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KENNETH D. LAUB & CO. v. BOARD OF STATE TEACHERS

January 11, 2000

KENNETH D. LAUB & COMPANY, INC., PLAINTIFF
V.
BOARD OF THE STATE TEACHERS RETIREMENT SYSTEM OF OHIO; STATE TEACHERS RETIREMENT SYSTEM OF OHIO, DEFENDANTS.



The opinion of the court was delivered by: Cedarbaum, District Judge.

OPINION

Plaintiff Kenneth D. Laub ("Laub"), through his business Kenneth D. Laub & Co., Inc., sues the Board of the State Teachers Retirement System of Ohio and State Teachers Retirement System of Ohio (collectively "STRS") for breach of contract. Laub alleges that defendants denied him a commission for a real estate transaction in violation of the terms of his agency agreement. Defendants move for summary judgment. For the reasons discussed below, the motion is granted.

BACKGROUND

The following facts are undisputed unless otherwise noted.

Kenneth D. Laub & Co., Inc. and its president Kenneth D. Laub are real estate brokers licensed in New York. In 1988, Laub entered into an agreement with Two Wall Street West Associates, L.P., the owner of a building at Two Rector Street in New York City (the "Premises"), granting Laub the exclusive authority to rent space in the Premises. The agreement provided that Laub would be paid commissions for leases Laub procured for the Premises, including lease extensions. The original term of the agreement expired in 1989 and was renewed and amended on numerous occasions in subsequent years.

In mid-1993, Laub began negotiations with the City of New York (the "City") for a renewal of the City's lease for space in the Premises occupied by the City's Department of Transportation. The City's original lease was to expire on July 31, 1995.

In December 1994, Laub was informed that ownership of the premises had been transferred to OTR, an Ohio general partnership. Laub was authorized to continue all discussions on behalf of OTR with respect to pending transactions. Laub negotiated many of the terms for a renewal lease and claims that a "meeting of the minds" was reached in January 1995 on the essential terms of a lease renewal.

On March 8, 1995, Laub and OTR signed an extension of Laub's agency contract (the "Agency Agreement"). The Agency Agreement provided that it would terminate on June 30, 1995, unless terminated earlier by either party on thirty days' notice. The provisions of the Agency Agreement at the center of the present dispute are as follows:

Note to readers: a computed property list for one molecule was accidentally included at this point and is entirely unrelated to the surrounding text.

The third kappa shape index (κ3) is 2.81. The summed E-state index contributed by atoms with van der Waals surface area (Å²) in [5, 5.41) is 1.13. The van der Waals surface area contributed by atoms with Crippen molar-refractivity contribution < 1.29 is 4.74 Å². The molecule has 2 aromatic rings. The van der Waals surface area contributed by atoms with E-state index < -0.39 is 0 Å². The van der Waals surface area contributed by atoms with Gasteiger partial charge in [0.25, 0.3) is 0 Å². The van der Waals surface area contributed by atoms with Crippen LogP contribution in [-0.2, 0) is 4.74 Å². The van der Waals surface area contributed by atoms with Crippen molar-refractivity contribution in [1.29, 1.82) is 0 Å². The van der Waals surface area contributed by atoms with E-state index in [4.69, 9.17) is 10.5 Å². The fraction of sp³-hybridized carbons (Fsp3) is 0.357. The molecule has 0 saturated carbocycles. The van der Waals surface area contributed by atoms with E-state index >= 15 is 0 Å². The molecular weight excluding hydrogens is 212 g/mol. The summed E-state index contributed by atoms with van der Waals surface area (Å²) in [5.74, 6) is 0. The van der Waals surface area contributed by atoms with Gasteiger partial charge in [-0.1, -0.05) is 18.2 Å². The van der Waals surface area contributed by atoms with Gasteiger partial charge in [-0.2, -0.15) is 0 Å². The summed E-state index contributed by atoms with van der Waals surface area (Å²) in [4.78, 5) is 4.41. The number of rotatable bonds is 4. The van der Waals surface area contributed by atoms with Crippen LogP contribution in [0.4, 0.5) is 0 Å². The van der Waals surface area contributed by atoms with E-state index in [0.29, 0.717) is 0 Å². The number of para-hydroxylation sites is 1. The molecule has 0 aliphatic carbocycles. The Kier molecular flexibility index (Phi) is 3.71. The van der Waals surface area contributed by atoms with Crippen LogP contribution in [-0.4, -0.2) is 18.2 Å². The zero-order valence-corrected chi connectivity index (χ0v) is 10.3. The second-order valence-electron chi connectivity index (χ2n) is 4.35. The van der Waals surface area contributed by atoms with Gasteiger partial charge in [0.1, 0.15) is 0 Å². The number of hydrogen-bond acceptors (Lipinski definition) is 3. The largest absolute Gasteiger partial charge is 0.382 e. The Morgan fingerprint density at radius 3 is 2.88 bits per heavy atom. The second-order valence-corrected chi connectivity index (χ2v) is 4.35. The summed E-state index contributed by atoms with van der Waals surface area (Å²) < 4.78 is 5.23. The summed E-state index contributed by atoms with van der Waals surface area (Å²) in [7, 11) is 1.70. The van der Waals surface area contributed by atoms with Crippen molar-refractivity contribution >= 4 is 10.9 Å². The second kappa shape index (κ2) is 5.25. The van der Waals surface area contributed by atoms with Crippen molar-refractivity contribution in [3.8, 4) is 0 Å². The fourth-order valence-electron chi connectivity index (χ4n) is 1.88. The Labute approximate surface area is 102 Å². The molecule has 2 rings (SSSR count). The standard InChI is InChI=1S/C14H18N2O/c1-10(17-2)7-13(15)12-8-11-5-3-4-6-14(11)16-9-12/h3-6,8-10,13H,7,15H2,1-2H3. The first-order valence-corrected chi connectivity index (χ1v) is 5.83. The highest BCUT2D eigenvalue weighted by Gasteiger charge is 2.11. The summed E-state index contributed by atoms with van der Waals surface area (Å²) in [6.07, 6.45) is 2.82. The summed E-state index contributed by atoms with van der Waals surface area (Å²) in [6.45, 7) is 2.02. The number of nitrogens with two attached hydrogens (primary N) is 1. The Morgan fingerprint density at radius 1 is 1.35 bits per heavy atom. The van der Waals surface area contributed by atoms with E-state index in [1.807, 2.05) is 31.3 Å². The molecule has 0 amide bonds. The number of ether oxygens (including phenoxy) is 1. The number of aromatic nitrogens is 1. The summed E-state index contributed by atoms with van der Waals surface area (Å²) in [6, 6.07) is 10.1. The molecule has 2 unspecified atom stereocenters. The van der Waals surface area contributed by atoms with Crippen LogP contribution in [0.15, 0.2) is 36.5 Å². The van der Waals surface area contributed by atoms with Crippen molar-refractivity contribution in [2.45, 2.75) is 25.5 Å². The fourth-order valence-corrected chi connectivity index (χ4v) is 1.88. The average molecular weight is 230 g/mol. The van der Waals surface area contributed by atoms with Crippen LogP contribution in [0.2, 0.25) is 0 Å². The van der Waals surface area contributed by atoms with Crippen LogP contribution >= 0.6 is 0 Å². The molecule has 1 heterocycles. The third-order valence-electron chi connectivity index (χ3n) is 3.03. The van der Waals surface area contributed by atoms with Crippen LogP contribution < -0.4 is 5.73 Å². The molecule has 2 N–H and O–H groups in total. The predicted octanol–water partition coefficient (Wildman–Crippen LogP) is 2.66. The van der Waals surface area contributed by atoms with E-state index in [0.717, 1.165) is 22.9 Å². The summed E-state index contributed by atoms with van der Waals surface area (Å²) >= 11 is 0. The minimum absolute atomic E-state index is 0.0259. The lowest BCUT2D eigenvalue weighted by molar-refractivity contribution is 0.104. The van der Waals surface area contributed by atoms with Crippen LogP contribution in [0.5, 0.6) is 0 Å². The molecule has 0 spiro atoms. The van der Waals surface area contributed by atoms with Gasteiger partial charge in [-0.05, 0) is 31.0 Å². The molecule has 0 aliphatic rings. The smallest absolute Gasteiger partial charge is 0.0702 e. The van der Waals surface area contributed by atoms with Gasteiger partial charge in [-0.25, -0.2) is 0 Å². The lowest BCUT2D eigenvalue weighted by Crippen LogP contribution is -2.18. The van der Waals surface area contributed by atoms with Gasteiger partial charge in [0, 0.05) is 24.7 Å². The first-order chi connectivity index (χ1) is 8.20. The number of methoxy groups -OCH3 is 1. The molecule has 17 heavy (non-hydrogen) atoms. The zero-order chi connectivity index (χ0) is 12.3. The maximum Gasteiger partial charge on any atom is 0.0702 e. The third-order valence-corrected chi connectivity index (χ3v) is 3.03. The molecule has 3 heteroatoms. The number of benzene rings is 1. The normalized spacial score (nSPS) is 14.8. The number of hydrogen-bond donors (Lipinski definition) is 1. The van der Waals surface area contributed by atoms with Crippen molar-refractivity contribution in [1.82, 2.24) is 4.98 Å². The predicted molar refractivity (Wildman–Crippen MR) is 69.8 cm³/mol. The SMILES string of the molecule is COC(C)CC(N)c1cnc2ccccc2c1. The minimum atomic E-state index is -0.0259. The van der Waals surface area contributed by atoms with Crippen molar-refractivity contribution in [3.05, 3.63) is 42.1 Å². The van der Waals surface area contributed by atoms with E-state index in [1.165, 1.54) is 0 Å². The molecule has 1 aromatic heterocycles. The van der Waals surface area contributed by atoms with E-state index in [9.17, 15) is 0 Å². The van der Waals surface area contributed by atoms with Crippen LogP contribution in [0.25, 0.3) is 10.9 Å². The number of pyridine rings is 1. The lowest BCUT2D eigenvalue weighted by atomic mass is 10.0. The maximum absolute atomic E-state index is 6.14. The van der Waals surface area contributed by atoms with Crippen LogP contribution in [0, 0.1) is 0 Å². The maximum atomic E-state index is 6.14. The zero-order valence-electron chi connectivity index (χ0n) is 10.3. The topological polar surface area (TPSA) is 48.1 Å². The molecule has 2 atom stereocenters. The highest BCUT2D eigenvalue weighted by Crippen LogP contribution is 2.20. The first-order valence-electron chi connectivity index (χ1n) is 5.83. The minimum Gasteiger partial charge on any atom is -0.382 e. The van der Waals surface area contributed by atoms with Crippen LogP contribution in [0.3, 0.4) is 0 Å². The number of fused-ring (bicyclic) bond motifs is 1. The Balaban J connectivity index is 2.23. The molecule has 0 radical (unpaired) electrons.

No commission shall be earned, due or payable to [Laub] under this Agreement for any lease not so entered into within [180 days], whether or not negotiations are pending on the date this Agreement expires or is terminated. Landlord shall not delay negotiations in order to avoid commission payment to [Laub].

(Laub Aff. Ex. 1 at S 0252.)

On April 20, 1995, OTR gave Laub notice that it was terminating the Agency Agreement. Accordingly, the agreement terminated thirty days later on May 20, 1995, and November 16, 1995 became the end of the 180-day grace period within which Laub was entitled to be paid a commission.

On July 31, 1995, the City's original lease expired. No lease extension was executed until December 13, 1996, more than a year after the 180-day grace period had expired.

Laub complains that he was entitled to a commission for the work he performed in connection with the lease extension. He acknowledges that the lease extension was not executed until well after the expiration of the time in which he was entitled to a commission. However, he contends that defendants intentionally delayed negotiations with the City in order to avoid paying him a commission and thus breached the Agency Agreement. Had defendants more vigorously attempted to obtain a lease extension with the City, Laub argues, an extension would ...


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